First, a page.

History of Religion— How has the geography of religion evolved over the centuries, and where has it sparked wars? Our map gives us a brief history of the world's most well-known religions: Christianity, Islam, Hinduism, Buddhism, and Judaism. Selected periods of inter-religious bloodshed are also highlighted.
Hologram messaging coming of age— It has long been a staple of science fiction films - the idea that you could send a moving 3D representation of someone to any location, even on another continent.(4. November 2010)
In graphics: Rising Asia— The BBC's Power of Asia season examines how economies in the region have changed over the past 30 years. Use the chart builder below to compare countries in terms of wealth, health, life expectancy, education and energy consumption.(14. June 2011)
mc-goog-visualization— MC_Google_Visualization provides simple support for integrating Google Visualization charts and graphs with your own internal database. It includes a complete parser for the Google Visualization Query Language.
Notes on the brain— Becoming a musician messes with your brain. But in a good way. The cognitive benefits that a musical training can produce are so diverse and impressive – improved visual, spatial, verbal, mathematical and motor skills, for instance – that you could be forgiven for thinking this is why all children should have one. But think twice before you make this the reason to enrol little Phoebe for violin lessons. If we start valuing music only for its advantageous cognitive side-effects – as a kind of multivitamin for the brain – and not because it cultivates our humanity, we’ll have forfeited its soul.(4. June 2010)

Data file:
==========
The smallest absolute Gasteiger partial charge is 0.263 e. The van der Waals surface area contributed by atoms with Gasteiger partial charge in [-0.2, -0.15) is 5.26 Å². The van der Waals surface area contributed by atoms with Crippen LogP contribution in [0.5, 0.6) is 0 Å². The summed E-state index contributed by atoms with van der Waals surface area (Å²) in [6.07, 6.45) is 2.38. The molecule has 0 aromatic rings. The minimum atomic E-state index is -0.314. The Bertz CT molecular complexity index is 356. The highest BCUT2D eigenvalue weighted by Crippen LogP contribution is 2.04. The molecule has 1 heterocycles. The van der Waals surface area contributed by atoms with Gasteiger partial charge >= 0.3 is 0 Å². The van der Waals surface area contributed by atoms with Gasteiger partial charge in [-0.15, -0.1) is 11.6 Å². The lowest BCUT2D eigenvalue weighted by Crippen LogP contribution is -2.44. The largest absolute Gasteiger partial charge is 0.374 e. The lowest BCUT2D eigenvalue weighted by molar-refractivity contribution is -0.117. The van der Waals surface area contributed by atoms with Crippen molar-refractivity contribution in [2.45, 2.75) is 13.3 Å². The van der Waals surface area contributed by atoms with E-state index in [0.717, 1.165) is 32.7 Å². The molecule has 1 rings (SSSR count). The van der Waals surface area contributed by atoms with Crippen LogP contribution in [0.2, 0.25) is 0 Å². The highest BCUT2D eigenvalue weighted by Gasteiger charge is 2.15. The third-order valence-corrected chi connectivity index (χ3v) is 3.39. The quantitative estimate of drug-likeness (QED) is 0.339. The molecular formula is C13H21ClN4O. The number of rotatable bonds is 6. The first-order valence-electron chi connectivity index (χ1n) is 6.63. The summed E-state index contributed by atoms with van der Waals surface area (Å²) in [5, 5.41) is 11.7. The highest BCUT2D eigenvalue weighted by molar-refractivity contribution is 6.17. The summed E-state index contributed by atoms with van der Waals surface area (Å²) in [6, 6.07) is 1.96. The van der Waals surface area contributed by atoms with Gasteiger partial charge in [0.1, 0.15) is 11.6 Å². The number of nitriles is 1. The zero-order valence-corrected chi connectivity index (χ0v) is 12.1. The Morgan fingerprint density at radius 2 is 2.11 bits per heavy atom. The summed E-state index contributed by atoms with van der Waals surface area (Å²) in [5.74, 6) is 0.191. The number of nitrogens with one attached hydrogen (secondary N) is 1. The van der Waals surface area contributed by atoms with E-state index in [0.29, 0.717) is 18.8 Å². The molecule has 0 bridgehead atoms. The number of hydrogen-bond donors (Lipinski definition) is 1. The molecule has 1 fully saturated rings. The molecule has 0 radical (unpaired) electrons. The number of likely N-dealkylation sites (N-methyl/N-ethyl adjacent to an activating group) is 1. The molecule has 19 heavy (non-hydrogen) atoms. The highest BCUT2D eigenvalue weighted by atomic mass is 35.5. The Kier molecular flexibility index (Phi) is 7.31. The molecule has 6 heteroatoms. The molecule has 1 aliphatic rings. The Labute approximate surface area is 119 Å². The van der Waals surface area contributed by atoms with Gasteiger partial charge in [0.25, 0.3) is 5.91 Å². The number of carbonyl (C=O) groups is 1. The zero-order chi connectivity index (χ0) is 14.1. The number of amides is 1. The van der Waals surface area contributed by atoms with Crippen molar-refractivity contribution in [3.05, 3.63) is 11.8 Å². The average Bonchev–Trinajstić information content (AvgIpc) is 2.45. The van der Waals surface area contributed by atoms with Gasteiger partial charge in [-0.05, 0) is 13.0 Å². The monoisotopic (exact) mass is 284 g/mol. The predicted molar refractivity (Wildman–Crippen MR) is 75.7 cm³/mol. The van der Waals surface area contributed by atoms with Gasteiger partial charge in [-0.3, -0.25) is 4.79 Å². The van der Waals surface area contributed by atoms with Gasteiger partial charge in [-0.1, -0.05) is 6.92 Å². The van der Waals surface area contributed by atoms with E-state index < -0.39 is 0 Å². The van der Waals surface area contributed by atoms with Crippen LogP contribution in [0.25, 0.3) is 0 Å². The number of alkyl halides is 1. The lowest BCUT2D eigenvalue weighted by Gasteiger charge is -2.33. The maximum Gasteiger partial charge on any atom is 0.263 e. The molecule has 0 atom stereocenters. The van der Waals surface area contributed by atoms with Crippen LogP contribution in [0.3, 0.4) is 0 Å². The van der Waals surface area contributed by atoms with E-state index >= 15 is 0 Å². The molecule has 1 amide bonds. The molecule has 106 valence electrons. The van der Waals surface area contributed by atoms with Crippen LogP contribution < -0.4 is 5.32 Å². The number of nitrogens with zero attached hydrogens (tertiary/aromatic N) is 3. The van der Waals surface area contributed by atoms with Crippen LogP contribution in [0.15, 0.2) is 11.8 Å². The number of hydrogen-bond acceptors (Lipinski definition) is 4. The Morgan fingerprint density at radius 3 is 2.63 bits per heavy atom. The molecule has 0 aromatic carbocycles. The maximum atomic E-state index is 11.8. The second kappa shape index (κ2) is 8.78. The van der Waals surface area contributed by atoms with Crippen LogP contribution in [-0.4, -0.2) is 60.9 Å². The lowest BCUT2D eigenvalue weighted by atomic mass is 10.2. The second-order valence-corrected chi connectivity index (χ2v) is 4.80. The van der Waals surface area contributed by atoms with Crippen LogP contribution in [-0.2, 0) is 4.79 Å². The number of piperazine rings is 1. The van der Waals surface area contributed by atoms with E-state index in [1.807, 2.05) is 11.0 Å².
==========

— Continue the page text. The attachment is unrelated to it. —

Revealed – the capitalist network that runs the world— An analysis of the relationships between 43,000 transnational corporations has identified a relatively small group of companies, mainly banks, with disproportionate power over the global economy.(19. October 2011)
Scientific Method: Relationships Among Scientific Paradigms— This map was constructed by sorting roughly 800,000 published papers into 776 different scientific paradigms (shown as pale circular nodes) based on how often the papers were cited together by authors of other papers. Links (curved black lines) were made between the paradigms that shared papers, then treated as rubber bands, holding similar paradigms nearer one another when a physical simulation forced every paradigm to repel every other; thus the layout derives directly from the data. Larger paradigms have more papers; node proximity and darker links indicate how many papers are shared between two paradigms. Flowing labels list common words unique to each paradigm, large labels general areas of scientific inquiry.(7. April 2010)